Deserve’s Got Nothin’ To Do With It

November 17, 2005 

Being one of a dozen or so people who made the mistake of watching MSNBC last Friday, I now know two things: (1) Why MSNBC is approaching a zero viewership (it’s rating are actually a bit better than the Hearing Loss Network News) and (2) You deserve what you get when you ask for it.   

It really is possible to be an academically well educated airhead and MSNBC’s Lisa Daniels is living proof.  Academic credentials are no substitute for the preponderance of intellectual independence necessary for the strength of common sense to hold sway over the timidity of politically correct dogmatic drivel.  Heaven help the elite “intellectuals” if individuals should have to assume some personal responsibility for their actions. 

Case in point...The Natalee Holloway whodunit. 

Daniels, who bills herself as having “graduated first in her class from Hamilton College” and graduating “cum laude from Harvard Law School”, guest-hosted Friday’s Abrams Report on MSNBC.  During the Your Rebuttal section of the program, where viewers (all 12 or so) have their comments aired, Daniels read a response to the Aruba Boycott coverage from a 19 year old Boston College sophomore, Katie.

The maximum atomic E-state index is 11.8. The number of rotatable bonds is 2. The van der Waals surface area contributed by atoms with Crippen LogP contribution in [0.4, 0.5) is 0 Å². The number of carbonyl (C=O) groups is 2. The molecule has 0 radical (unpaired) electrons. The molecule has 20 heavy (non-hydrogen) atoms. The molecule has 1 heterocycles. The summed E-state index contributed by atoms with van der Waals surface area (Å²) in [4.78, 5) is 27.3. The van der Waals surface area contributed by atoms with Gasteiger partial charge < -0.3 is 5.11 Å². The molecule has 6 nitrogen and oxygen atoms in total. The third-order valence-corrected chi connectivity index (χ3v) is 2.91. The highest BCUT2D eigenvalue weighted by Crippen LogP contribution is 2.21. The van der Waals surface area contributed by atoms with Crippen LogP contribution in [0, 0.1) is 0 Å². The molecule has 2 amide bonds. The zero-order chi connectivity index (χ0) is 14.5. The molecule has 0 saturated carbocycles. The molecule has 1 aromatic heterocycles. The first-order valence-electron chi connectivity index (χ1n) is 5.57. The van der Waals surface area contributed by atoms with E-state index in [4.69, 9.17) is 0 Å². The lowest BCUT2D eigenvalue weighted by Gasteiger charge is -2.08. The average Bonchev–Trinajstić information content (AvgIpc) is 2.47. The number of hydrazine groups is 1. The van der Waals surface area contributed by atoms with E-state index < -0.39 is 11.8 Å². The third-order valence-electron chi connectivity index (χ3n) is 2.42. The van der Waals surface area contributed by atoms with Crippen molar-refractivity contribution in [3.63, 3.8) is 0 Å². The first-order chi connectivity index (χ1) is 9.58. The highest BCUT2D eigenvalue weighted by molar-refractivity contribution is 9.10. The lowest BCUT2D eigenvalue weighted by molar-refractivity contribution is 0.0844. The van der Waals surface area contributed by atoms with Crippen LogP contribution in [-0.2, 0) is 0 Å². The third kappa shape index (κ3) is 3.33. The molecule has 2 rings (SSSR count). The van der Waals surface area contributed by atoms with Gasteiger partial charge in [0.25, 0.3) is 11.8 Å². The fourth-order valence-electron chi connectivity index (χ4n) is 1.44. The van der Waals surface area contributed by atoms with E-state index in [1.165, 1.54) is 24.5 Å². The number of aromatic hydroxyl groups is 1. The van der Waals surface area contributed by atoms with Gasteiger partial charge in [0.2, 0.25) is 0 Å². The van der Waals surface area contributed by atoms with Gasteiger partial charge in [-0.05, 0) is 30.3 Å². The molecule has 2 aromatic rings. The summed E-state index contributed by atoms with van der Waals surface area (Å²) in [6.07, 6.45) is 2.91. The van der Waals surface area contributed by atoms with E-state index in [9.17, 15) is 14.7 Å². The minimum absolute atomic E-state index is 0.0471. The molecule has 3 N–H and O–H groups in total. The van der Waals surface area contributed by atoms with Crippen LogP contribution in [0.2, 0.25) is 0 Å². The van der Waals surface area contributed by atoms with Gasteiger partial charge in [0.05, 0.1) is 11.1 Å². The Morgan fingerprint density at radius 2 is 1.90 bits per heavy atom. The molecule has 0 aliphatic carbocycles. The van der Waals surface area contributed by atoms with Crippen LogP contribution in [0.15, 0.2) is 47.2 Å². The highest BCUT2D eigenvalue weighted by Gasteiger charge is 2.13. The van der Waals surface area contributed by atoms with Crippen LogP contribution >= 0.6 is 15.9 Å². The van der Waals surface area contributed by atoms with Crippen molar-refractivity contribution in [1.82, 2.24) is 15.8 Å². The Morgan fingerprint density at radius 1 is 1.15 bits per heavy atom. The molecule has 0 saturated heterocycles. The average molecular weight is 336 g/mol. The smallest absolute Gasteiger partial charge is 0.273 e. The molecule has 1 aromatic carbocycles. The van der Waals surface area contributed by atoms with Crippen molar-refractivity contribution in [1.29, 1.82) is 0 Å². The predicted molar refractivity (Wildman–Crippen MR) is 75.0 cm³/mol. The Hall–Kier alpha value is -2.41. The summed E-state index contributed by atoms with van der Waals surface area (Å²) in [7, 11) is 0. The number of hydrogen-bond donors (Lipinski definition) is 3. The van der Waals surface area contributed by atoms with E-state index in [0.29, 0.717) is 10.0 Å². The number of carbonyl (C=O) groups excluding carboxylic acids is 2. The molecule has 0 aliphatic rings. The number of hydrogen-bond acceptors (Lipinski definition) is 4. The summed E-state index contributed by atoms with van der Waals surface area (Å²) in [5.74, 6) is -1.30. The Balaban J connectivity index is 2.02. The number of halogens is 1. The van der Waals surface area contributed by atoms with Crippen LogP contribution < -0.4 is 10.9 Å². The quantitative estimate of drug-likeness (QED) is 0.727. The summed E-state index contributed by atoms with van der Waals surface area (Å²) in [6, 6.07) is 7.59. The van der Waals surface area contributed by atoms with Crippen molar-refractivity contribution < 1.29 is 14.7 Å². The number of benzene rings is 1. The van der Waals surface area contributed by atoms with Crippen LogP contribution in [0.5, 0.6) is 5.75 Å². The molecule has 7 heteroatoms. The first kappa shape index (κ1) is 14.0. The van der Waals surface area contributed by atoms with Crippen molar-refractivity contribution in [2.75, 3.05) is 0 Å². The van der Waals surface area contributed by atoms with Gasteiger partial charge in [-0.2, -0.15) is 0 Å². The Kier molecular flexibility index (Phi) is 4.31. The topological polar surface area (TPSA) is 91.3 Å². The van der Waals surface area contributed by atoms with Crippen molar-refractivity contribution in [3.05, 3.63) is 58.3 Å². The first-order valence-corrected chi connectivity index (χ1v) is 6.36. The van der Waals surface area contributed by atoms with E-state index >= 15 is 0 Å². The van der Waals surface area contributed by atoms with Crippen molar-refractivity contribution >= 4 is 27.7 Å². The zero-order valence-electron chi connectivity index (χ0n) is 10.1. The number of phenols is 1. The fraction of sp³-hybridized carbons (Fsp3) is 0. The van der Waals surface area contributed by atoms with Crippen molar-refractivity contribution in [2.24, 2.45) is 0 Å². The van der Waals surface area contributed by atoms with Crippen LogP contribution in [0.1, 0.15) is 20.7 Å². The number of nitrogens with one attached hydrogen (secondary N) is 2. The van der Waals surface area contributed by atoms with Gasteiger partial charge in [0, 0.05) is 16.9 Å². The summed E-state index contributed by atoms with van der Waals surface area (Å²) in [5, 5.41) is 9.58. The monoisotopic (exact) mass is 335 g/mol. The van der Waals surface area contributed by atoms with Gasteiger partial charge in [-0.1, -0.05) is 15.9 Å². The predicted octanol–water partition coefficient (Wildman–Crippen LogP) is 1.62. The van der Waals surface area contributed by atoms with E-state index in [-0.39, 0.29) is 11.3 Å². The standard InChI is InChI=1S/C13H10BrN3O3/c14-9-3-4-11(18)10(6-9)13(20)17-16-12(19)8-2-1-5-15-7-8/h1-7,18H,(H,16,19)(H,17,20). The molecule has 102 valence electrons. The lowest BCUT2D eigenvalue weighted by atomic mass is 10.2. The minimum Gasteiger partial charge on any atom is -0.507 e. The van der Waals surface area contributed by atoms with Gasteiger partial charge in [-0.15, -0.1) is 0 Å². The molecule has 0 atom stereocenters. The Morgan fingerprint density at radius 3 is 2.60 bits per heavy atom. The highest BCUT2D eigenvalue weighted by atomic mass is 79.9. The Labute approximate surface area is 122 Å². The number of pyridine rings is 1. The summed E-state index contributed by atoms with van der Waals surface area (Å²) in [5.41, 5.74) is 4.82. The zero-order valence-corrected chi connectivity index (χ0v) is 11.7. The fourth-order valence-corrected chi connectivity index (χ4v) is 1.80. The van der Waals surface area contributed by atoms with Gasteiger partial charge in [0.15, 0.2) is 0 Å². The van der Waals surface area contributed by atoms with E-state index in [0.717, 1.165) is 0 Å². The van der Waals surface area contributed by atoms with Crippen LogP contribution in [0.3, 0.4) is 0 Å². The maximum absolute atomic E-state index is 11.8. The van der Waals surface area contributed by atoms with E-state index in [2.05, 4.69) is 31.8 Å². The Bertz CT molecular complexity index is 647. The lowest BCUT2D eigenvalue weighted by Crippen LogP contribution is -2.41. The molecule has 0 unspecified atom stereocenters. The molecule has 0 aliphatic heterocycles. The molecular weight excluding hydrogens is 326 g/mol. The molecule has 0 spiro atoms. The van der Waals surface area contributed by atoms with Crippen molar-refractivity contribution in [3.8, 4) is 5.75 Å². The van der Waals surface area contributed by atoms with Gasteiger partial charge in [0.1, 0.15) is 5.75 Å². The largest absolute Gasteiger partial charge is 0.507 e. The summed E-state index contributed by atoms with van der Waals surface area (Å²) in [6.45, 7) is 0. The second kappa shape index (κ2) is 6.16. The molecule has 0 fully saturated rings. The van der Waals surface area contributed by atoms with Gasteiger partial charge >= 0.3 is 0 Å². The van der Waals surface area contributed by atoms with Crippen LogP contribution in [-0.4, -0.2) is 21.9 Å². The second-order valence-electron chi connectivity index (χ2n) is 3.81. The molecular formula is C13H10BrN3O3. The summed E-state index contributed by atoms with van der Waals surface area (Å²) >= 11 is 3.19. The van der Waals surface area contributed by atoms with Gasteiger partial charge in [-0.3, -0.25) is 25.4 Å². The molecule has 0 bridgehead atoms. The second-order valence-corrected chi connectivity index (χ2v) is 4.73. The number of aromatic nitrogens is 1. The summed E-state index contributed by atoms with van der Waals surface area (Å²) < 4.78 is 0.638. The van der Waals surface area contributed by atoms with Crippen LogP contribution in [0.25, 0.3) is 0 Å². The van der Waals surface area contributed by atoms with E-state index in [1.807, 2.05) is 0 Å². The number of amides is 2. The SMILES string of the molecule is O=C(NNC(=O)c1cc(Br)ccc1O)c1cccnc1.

As we all know, 18 year old Alabama student Natalee Holloway went MIA in Aruba on the last night of a “Graduation Break” fling on the island.  After a night of what has variously been described as anywhere from “moderate” to “irresponsible” drinking, Holloway departed Carlos’n Charlie’s bar in a car with three Aruban youths she barely knew.  That was the last time Natalee was seen. 

Her disappearance strongly points towards foul play and...some guilty-as-hell-looking suspects.  Due to the perception of an inept (real or imagined) Aruban criminal system, Alabama Gov. Bob Riley has called for a travel boycott to the island in hopes of lighting a fire under the Aruban government’s prosecution of the case. 

Our Boston College student, Katie, wrote to the Abrams Report in opposition to this boycott.  Here is what she said: